But in their “manifesto for change” yesterday (12th November) , not published in full by the Telegraph, they try to beef up claims about progress on women’s rights and appear to acknowledge that they have failed to do more.

They do however maintain their belligerent attitude to their Shia minority and make no concessions about their treatment of the two al-Nimrs, both awaiting execution. Nothing is said either about free speech blogger, Raif Badawi.

But the most interesting thing about the article is what it says about the economy and the desire for a closer economic relationship with US, UK and European businesses. The Telegraph doesn’t publish their full statement but designates it as a Thatcherite one – saying that it will cut public spending and privatise the economy with the help of inward investment.

We shouldn’t confuse Saudi public spending with the British nationalised industries that Thatcher destroyed or sold off. The Saudi economy is a massively corrupt economy. The vast oil income in the past was wasted by its ruling class on their personal wealth, on vanity projects, on bribing both domestic and international friends when it was needed. It is a pretty stagnant economy although in recent years there has been a phenomenal infrastructural development but little growth in industries.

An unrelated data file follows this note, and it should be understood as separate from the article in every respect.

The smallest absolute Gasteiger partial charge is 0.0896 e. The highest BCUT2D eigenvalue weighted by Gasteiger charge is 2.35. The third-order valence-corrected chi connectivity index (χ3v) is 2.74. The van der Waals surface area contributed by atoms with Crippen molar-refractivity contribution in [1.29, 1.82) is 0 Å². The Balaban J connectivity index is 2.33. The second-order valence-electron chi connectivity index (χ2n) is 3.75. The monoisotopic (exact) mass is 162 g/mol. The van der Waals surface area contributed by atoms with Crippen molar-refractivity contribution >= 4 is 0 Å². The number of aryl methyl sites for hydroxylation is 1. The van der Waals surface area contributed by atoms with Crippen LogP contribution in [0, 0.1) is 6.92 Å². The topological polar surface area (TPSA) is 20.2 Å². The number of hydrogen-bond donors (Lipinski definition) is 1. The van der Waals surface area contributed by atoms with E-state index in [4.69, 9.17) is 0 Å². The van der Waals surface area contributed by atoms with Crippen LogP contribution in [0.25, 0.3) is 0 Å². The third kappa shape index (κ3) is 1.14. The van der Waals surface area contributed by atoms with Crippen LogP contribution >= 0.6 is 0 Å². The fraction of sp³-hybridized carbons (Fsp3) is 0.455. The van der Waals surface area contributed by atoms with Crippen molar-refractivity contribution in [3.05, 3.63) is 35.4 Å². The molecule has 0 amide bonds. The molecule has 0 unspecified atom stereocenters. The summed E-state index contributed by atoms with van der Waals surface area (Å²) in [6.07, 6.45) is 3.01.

Meanwhile Saudi’s oil income has drastically diminished as Saudi has lowered prices to maintain its share of the fuel market. And, of course, oil exports will eventually diminish.